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10.04.2018 11:24 Alter: 11 days

Academic Freedom and the Global University


Call for Publications

Theme: Academic Freedom and the Global University
Publication: Volume edited by Kevin W. Gray
Deadline: 1.9.2018



From: Kevin W. Gray <kevin.gray@utoronto.ca>


The expansion of American-style education overseas has been both an 
economic success, if measured by the rise in numbers of American, 
European, and Australian universities rushing to set up campuses in 
Asia and the Middle East is to serve as a measure, and a source of 
great consternation for academics concerned with norms of free 
inquiry, and intellectual freedom. In well-known cases such as at NYU 
and Yale, faculty at home campuses have resisted the opening of new 
satellite campuses for fear that their colleagues teaching on those 
campuses would be less free to teach and engage in intellectual 
inquiry, and that students studying on those campuses be denied the 
free inquiry that is normally associated with liberal arts education. 
Those critics point to the denial of visas to academics wishing to 
carry out research on foreign campuses (as with well-known cases at 
NYUAD), the sudden termination of employment at schools in both the 
Middle East and Asia, or the last-minute cancellation of conferences 
at those schools, as evidence that they were correctly suspicious of 
the possibility that liberal arts programs could exist in those
regions. Supporters of the project, conversely, have argued either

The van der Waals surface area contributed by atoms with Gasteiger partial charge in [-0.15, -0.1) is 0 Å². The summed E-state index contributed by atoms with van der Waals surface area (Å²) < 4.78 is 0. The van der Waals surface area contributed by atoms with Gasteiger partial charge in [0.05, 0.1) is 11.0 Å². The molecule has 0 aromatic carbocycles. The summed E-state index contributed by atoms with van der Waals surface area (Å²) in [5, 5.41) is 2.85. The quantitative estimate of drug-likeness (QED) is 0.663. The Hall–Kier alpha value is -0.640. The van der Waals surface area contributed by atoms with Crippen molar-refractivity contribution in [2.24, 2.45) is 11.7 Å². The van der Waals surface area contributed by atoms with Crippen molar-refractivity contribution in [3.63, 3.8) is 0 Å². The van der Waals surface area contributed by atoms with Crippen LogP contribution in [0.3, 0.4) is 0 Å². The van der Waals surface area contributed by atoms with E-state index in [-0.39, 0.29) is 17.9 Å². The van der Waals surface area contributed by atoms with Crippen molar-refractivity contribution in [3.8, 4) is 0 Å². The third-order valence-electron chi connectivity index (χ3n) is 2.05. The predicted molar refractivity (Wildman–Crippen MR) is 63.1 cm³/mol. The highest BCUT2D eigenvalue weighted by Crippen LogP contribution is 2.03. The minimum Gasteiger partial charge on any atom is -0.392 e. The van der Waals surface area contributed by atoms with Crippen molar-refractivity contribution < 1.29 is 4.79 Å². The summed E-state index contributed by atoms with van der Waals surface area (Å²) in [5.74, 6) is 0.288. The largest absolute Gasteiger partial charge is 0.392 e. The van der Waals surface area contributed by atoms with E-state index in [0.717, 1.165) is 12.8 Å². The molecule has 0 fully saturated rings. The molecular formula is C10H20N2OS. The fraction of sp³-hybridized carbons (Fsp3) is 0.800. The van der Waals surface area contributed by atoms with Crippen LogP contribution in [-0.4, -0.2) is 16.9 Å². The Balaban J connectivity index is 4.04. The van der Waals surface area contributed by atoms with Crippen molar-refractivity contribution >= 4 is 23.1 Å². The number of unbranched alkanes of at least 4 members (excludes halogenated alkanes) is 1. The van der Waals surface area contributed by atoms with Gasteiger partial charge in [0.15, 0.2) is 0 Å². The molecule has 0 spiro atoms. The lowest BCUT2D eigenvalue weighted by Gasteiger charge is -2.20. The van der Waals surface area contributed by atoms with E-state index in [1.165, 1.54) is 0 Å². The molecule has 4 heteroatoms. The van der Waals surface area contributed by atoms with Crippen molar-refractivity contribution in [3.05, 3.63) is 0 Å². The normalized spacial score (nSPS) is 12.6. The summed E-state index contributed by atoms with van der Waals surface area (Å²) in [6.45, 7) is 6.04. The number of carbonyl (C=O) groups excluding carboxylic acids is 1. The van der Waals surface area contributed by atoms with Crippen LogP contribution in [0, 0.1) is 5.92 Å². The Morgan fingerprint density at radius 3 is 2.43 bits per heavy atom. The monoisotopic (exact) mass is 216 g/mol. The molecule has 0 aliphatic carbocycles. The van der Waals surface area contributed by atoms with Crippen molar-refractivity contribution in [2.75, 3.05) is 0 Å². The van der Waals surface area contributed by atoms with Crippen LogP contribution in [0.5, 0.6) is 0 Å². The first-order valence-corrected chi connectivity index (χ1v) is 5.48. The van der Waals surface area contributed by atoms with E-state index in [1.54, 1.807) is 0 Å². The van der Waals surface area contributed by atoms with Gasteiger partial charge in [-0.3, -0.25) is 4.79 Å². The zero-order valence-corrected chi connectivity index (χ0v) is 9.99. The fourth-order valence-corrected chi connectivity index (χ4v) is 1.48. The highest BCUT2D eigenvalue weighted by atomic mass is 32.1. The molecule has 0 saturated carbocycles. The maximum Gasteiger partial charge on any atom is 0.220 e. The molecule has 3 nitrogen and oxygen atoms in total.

than opening up foreign campuses would bring free inquiry to
(supposedly) closed societies, improve educational opportunities for
students who would otherwise be denied them, or, perhaps less
frequently, that free inquiry will be no less pressured than in the
United States or Western Europe (where recent controversies, such as
that involving Steven Salaita at the University of Illinois, or Ward
Churchill at the University of Colorado, have shown that academics in
the United States are often exposed to political pressures as well).

This volume flows from a workshop initially held under the auspices
of the Committee for International Cooperation of the American 
Philosophical Association’s meeting held in Baltimore, in January 
2017. We already have four confirmed chapters coming from that 
workshop. We are looking for contributions addressing issues of 
academic freedom on foreign and branch campuses. The book will be 
published as part of the book series Expansion and 
Internationalization of Higher Education in Asia, North Africa, and 
the Middle East (edited by Kevin W. Gray and Hassan Bashir, Lexington 
Books).

For this book, we are particularly interested in:

- Cases studies dealing with the pressures on academic freedom in
 different geographical locations.

- Analyses of how mechanisms under which pressure is brought to bear
 on academics teaching and researching in the Asia, the Middle East
 (or perhaps elsewhere).

- Critical analysis of the transformation of norms of academic
 freedom in North American and Europe, and an analysis of how these
 transformations relate to events in the developing world.

- How restrictions on research and inquiry manifest themselves in
 pedagogy.

- Some other topics relevant to the discussion of academic freedom.

Short proposals of approximately 300-500 words should be sent to Dr. 
Kevin W. Gray at kevinwgray@gmail.com by September 1, 2018, with the 
anticipation that final chapters of approximately 6,000-10,000 words 
will be received by February 1, 2019.

Any informal inquiries should also be sent to:
kevinwgray@gmail.com